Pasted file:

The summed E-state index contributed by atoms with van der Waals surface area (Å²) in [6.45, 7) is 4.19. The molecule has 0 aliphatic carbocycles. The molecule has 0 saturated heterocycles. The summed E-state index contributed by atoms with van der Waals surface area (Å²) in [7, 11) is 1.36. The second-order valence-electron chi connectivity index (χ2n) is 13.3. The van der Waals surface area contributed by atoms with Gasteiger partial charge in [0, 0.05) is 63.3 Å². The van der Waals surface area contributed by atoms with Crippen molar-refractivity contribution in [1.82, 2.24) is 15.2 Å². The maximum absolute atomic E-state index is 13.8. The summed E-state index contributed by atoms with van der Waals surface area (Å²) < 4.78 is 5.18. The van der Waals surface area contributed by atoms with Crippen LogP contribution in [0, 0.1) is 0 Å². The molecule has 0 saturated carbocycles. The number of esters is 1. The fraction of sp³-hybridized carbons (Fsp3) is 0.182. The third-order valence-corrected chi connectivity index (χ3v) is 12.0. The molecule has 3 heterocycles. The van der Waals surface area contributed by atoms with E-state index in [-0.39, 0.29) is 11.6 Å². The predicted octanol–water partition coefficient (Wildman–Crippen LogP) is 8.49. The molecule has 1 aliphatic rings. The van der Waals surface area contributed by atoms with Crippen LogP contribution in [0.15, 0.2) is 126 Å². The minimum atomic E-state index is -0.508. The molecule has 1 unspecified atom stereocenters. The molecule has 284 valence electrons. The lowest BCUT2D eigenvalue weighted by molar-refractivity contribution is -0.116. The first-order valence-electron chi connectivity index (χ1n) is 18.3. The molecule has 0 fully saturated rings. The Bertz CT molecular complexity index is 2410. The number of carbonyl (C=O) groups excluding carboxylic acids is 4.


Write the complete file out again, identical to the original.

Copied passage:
The summed E-state index contributed by atoms with van der Waals surface area (Å²) in [6.45, 7) is 4.19. The molecule has 0 aliphatic carbocycles. The molecule has 0 saturated heterocycles. The summed E-state index contributed by atoms with van der Waals surface area (Å²) in [7, 11) is 1.36. The second-order valence-electron chi connectivity index (χ2n) is 13.3. The van der Waals surface area contributed by atoms with Gasteiger partial charge in [0, 0.05) is 63.3 Å². The van der Waals surface area contributed by atoms with Crippen molar-refractivity contribution in [1.82, 2.24) is 15.2 Å². The maximum absolute atomic E-state index is 13.8. The summed E-state index contributed by atoms with van der Waals surface area (Å²) < 4.78 is 5.18. The van der Waals surface area contributed by atoms with Crippen LogP contribution in [0, 0.1) is 0 Å². The molecule has 0 saturated carbocycles. The number of esters is 1. The fraction of sp³-hybridized carbons (Fsp3) is 0.182. The third-order valence-corrected chi connectivity index (χ3v) is 12.0. The molecule has 3 heterocycles. The van der Waals surface area contributed by atoms with E-state index in [-0.39, 0.29) is 11.6 Å². The predicted octanol–water partition coefficient (Wildman–Crippen LogP) is 8.49. The molecule has 1 aliphatic rings. The van der Waals surface area contributed by atoms with Crippen LogP contribution in [0.15, 0.2) is 126 Å². The minimum atomic E-state index is -0.508. The molecule has 1 unspecified atom stereocenters. The molecule has 284 valence electrons. The lowest BCUT2D eigenvalue weighted by molar-refractivity contribution is -0.116. The first-order valence-electron chi connectivity index (χ1n) is 18.3. The molecule has 0 fully saturated rings. The Bertz CT molecular complexity index is 2410. The number of carbonyl (C=O) groups excluding carboxylic acids is 4.